Attacking the Crucifix Against the Turtle

The Crucifix position can be a dominating position once someone gets there, the trouble is: attaining it, and holding the position. The position offers a slew of submission opportunities and is considered a “finisher’s” position. So, how do we get there, and how do we finish?

Isolating the Arm

First, from the top of someone’s Turtle Guard is one of the more prominent positions to attack the Crucifix setup from. Most people are not just going to have a loose guard. They will be turtled up tight, with their elbows tucked neatly inside their knees. Their head will be down, and their chin tucked in. This is their fortress, and now it is our job to systematically destroy it.

Let’s start as is we are on the left side of their body. First thing we need to do it to get our seatbelt. Our hips should be tight against their hips, and our arm closest to their body around their waist. This arm will go under their far arm, and our other over their shoulder closest to us. From here we simply lock our hands with a guillotine-like grip.

Our outside leg will be posted out. This puts our weight into our opponent, and keeps us tight to them. Now, we have to be able to get our inside knee in between our opponent’s elbow and knee.

The idea is to isolate their arm closest to us, in order to allow the space necessary to apply the crucifix setup. If they are loose with their guard, just simply slide your knee into the gap. If they care about defending themselves and stay tight, we can still get in.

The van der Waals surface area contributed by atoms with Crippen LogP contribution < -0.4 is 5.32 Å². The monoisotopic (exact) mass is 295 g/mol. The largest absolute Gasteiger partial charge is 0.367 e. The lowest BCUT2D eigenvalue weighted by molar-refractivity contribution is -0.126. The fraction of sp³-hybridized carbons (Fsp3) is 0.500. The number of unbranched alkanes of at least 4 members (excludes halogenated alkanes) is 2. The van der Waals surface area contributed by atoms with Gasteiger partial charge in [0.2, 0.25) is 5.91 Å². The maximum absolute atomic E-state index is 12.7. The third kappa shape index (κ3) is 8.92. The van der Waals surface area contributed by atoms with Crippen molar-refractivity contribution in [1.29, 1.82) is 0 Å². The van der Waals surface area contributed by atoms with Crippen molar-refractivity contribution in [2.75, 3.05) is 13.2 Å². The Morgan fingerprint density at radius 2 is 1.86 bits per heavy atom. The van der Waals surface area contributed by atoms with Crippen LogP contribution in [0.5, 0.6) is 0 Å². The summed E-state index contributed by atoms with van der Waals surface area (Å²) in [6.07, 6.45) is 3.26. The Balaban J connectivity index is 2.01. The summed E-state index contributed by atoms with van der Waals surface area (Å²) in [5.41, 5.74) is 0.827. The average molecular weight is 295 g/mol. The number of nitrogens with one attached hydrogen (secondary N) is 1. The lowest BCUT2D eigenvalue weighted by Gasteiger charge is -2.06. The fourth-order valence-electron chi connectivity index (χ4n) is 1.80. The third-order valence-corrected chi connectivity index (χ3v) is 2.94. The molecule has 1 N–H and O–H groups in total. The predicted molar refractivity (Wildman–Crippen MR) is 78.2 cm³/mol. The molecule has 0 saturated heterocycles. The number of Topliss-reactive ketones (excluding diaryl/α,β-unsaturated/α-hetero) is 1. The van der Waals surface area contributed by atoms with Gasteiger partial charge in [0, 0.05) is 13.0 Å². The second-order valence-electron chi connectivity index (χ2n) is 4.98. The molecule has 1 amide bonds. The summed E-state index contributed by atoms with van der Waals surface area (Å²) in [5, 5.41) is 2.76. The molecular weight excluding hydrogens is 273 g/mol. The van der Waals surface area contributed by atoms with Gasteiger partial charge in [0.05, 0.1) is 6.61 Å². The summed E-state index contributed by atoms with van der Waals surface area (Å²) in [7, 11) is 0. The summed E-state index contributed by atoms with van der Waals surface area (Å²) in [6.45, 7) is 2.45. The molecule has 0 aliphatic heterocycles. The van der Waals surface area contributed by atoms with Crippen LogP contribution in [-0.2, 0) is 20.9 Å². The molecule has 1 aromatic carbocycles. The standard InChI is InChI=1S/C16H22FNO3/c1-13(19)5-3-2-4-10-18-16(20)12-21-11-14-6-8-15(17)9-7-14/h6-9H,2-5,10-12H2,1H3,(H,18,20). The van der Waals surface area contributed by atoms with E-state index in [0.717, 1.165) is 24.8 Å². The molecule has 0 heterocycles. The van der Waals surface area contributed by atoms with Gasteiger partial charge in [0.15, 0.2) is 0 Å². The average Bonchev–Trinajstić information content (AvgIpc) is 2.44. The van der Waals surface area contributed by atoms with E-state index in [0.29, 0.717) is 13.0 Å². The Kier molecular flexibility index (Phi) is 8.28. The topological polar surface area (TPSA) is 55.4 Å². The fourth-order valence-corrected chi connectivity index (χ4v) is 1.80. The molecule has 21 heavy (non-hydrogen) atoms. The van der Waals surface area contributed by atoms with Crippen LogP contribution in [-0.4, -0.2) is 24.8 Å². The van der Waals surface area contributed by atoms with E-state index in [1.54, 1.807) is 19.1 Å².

Most people want to just slide their knee in, but obviously they can’t when their opponent is defending correctly. So, they try to force it in. How often does force get anyone in BJJ? Exactly. Instead of forcing it, face your inside knee towards their hips. This goes with the grain, so to speak, of your opponent’s defense, making it easier to get your knee in.

Once we are in, use that knee to push your opponent’s arm forward. With that leg that is posted, bring your foot inside the arm you pushed out. Now scoop their arm with your foot, and now figure four your bottom leg over your foot that is over their arm.

Getting Into Position

Now we have the arm between our legs. We have two options from here. First, the traditional way to take the Crucifix is to roll over our opponent, with their arm between our legs, bringing them into the position. To do this, we keep our seatbelt tight, and get to our toes. It is crucial we keep our legs tight around their arm in order to not lose the work we just did getting it.

Now that we are over our opponent, we turn our head as to face their head, and roll over the opposite shoulder. Keeping that seatbelt will make submissions readily available.

The second option we have is from that same setup, instead of rolling over our opponent, we can simply pull our opponent on top of us. Here, I prefer changing from the initial seatbelt setup to taking the arm that was over their shoulder out, and placing it over top the back of their neck. With my other arm still under their far arm, I make a Gable grip. The hand that is over their neck is supinated, and I press my forearm into their neck, creating a vice. Now, I simply pull them on top of me.